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History of Henry IV, Part I

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Act II, Scene 2

The highway, near Gadshill.



  • Edward Poins. Come, shelter, shelter: I have removed Falstaff's
    horse, and he frets like a gummed velvet.


  • Falstaff. Poins! Poins, and be hanged! Poins! 745
  • Henry V. Peace, ye fat-kidneyed rascal! what a brawling dost
    thou keep!
  • Henry V. He is walked up to the top of the hill: I'll go seek him.
  • Falstaff. I am accursed to rob in that thief's company: the 750
    rascal hath removed my horse, and tied him I know
    not where. If I travel but four foot by the squier
    further afoot, I shall break my wind. Well, I doubt
    not but to die a fair death for all this, if I
    'scape hanging for killing that rogue. I have 755
    forsworn his company hourly any time this two and
    twenty years, and yet I am bewitched with the
    rogue's company. If the rascal hath not given me
    medicines to make me love him, I'll be hanged; it
    could not be else: I have drunk medicines. Poins! 760
    Hal! a plague upon you both! Bardolph! Peto!
    I'll starve ere I'll rob a foot further. An 'twere
    not as good a deed as drink, to turn true man and to
    leave these rogues, I am the veriest varlet that
    ever chewed with a tooth. Eight yards of uneven 765
    ground is threescore and ten miles afoot with me;
    and the stony-hearted villains know it well enough:
    a plague upon it when thieves cannot be true one to another!
    [They whistle]
    Whew! A plague upon you all! Give me my horse, you 770
    rogues; give me my horse, and be hanged!
  • Henry V. Peace, ye fat-guts! lie down; lay thine ear close
    to the ground and list if thou canst hear the tread
    of travellers.
  • Falstaff. Have you any levers to lift me up again, being down? 775
    'Sblood, I'll not bear mine own flesh so far afoot
    again for all the coin in thy father's exchequer.
    What a plague mean ye to colt me thus?
  • Henry V. Thou liest; thou art not colted, thou art uncolted.
  • Falstaff. I prithee, good Prince Hal, help me to my horse, 780
    good king's son.
  • Henry V. Out, ye rogue! shall I be your ostler?
  • Falstaff. Go, hang thyself in thine own heir-apparent
    garters! If I be ta'en, I'll peach for this. An I
    have not ballads made on you all and sung to filthy 785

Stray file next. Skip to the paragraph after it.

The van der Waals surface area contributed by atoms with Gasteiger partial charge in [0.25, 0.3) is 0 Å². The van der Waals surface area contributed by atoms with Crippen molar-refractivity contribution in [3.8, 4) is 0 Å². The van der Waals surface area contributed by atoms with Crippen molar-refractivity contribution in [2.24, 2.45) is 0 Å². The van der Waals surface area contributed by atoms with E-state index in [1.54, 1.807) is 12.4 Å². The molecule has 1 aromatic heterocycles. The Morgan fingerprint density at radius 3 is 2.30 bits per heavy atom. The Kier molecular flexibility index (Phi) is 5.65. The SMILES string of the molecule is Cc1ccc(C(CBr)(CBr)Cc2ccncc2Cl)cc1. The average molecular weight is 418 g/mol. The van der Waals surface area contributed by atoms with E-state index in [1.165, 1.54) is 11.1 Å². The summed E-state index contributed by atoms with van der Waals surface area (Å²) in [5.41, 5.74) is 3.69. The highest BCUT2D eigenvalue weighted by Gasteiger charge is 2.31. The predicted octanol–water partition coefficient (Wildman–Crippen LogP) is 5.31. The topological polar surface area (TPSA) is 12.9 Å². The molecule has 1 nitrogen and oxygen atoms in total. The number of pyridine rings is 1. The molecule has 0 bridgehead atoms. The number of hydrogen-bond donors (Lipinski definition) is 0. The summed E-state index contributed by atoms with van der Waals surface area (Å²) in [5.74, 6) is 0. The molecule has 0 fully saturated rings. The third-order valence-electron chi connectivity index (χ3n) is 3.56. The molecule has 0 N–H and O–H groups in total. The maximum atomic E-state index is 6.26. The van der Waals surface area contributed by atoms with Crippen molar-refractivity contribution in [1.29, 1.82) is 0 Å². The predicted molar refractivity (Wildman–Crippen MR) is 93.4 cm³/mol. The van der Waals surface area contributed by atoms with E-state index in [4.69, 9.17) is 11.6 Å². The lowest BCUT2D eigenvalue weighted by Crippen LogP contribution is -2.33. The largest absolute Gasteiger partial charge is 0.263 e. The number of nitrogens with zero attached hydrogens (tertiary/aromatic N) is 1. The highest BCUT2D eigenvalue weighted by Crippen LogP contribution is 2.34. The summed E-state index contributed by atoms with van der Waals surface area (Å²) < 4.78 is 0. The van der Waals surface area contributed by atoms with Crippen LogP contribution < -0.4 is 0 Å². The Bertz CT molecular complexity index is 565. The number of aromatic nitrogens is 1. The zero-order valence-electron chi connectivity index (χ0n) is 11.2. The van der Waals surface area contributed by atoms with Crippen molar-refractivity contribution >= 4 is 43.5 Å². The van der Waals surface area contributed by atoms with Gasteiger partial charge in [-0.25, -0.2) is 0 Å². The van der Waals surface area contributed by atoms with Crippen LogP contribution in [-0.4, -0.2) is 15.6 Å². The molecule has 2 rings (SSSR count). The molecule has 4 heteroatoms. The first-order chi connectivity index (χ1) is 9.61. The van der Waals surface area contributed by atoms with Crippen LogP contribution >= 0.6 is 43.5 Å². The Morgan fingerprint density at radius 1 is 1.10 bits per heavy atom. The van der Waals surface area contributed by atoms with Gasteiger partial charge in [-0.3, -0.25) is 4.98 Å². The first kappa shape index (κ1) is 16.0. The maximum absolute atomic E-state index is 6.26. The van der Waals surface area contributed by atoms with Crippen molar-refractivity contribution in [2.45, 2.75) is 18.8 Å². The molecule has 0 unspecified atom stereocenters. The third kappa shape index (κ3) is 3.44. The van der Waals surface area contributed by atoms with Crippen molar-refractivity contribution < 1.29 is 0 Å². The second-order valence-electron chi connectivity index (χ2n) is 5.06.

tunes, let a cup of sack be my poison: when a jest
    is so forward, and afoot too! I hate it.

[Enter Gadshill, BARDOLPH and PETO]

  • Edward Poins. O, 'tis our setter: I know his voice. Bardolph,
    what news?
    money of the king's coming down the hill; 'tis going
    to the king's exchequer.
  • Falstaff. You lie, ye rogue; 'tis going to the king's tavern.
  • Gadshill. There's enough to make us all.
  • Henry V. Sirs, you four shall front them in the narrow lane;
    Ned Poins and I will walk lower: if they 'scape 800
    from your encounter, then they light on us.
  • Peto. How many be there of them?
  • Falstaff. 'Zounds, will they not rob us?
  • Henry V. What, a coward, Sir John Paunch? 805
  • Falstaff. Indeed, I am not John of Gaunt, your grandfather;
    but yet no coward, Hal.
  • Henry V. Well, we leave that to the proof.
  • Edward Poins. Sirrah Jack, thy horse stands behind the hedge:
    when thou needest him, there thou shalt find him. 810
    Farewell, and stand fast.
  • Falstaff. Now cannot I strike him, if I should be hanged.
  • Henry V. Ned, where are our disguises?


  • Falstaff. Now, my masters, happy man be his dole, say I:
    every man to his business.

[Enter the Travellers]

  • First Traveller. Come, neighbour: the boy shall lead our horses down
    the hill; we'll walk afoot awhile, and ease our legs. 820
  • Falstaff. Strike; down with them; cut the villains' throats:
    ah! whoreson caterpillars! bacon-fed knaves! they
    hate us youth: down with them: fleece them. 825
  • Travellers. O, we are undone, both we and ours for ever!
  • Falstaff. Hang ye, gorbellied knaves, are ye undone? No, ye
    fat chuffs: I would your store were here! On,
    bacons, on! What, ye knaves! young men must live.
    You are Grand-jurors, are ye? we'll jure ye, 'faith. 830

[Here they rob them and bind them. Exeunt]


  • Henry V. The thieves have bound the true men. Now could thou
    and I rob the thieves and go merrily to London, it
    would be argument for a week, laughter for a month 835
    and a good jest for ever.

[Enter the Thieves again]

  • Falstaff. Come, my masters, let us share, and then to horse
    before day. An the Prince and Poins be not two 840
    arrant cowards, there's no equity stirring: there's
    no more valour in that Poins than in a wild-duck.
  • Edward Poins. Villains!
    [As they are sharing, the Prince and Poins set upon 845
    them; they all run away; and Falstaff, after a blow
    or two, runs away too, leaving the booty behind them]
  • Henry V. Got with much ease. Now merrily to horse:
    The thieves are all scatter'd and possess'd with fear
    So strongly that they dare not meet each other; 850
    Each takes his fellow for an officer.
    Away, good Ned. Falstaff sweats to death,
    And lards the lean earth as he walks along:
    Were 't not for laughing, I should pity him.